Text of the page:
How to Avoid a Marijuana Conviction

Here are a few handy tips for avoiding marijuana or drug paraphernalia charges:

  • Don’t carry marijuana or drug paraphernalia in your car or in your pocket.
  • Don’t take marijuana or drug paraphernalia with you when you travel.
  • If you smoke marijuana at home, take a shower and change clothes before leaving home. If a cop pulls you over and smells weed on you, that gives him probable cause to search your vehicle.
  • Don’t smoke in a parked car at night with your friends. When police ask you to roll down the car window and marijuana smoke billows out (remember that scene in the Cheech & Chong movie?), it gives police probable cause to search your vehicle – without a warrant and without your consent.
  • Don’t smoke weed while sitting in your car in the parking lot at the Verizon Center in Maryland Heights before attending a concert. This is pretty specific, but it applies to any parking lot at any concert venue. Lots of plain clothes police officers patrol parking lots outside concerts.
  • If you’re high or feeling buzzed, don’t drive. You’re a danger to yourself and others on the road, and you risk being charged with DUID (driving while under the influence of drugs).

All Passengers in the Car May be Charged with Possession of Marijuana

When a police officer finds a marijuana blunt in the console of your car, a one-hitter hidden under the seat, or a small baggie of weed in your car, you and all the passengers in your car may be issued tickets for possession of marijuana and drug paraphernalia. This may happen even if one hero tries to accept sole responsibility for the drugs.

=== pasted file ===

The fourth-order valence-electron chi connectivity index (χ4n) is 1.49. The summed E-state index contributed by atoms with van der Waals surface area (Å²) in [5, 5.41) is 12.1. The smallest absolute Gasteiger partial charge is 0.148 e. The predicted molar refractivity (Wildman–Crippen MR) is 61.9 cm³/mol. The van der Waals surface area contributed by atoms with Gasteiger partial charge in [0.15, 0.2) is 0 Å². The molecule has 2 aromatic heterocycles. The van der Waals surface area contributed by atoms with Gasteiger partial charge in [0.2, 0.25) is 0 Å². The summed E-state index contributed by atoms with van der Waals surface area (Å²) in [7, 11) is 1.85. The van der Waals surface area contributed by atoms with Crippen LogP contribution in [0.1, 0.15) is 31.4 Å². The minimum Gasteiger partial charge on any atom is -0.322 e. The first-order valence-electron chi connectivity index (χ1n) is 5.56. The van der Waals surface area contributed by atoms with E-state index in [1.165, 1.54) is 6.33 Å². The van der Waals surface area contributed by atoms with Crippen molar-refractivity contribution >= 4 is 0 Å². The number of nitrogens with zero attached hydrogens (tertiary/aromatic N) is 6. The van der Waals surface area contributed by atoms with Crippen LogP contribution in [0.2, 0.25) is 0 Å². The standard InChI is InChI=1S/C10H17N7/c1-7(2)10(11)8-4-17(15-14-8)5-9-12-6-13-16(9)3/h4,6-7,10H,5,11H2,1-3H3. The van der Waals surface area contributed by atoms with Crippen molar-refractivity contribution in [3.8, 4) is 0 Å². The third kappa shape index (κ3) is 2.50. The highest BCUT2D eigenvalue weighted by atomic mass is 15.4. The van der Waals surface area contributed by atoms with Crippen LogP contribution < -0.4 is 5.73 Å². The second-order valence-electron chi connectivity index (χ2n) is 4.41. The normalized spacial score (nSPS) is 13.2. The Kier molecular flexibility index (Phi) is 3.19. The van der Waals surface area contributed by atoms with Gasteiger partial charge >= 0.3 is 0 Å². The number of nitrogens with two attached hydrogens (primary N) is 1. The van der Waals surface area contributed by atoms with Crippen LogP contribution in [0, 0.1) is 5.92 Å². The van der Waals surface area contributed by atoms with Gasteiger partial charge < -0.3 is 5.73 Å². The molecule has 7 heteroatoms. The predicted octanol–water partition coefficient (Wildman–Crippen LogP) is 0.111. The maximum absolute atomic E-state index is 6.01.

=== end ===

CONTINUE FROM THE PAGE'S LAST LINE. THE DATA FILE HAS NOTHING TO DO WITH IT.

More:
The reason for this is something called “constructive possession.” The court presumes everyone in the car knew the drugs were there and everyone had access to the drugs, so everyone was in “constructive possession” of the drugs or paraphernalia.

What is the Penalty for Marijuana Possession in Missouri?

The maximum sentence you can receive in Missouri for misdemeanor possession of marijuana (35 grams or less) or possession of drug paraphernalia is a fine of $1,000 and 1 year in jail.

You Can Lose Your Driver’s License if Caught with Marijuana in Your Car

If you are under age 21 and you get caught with marijuana in your car, you can be charged under Missouri’s “Abuse & Lose” law. If you plead guilty or are convicted under “Abuse & Lose,” your driver’s license will be suspended for anywhere from 30 days to 1 year. The length of the suspension depends on whether your case is being prosecuted in municipal court or state circuit court, and it also depends on whether or not this is your first offense.

Drug-Related Convictions Can Not be Expunged From Your Criminal Record

What’s worse than being fined or thrown in jail is that a conviction for possession of marijuana or drug paraphernalia stays on your criminal record forever and can never be “expunged” (removed). With a drug-related conviction on your permanent criminal record, you will have a very hard time finding a job, renting an apartment, or getting a bank loan or federal student aid loan.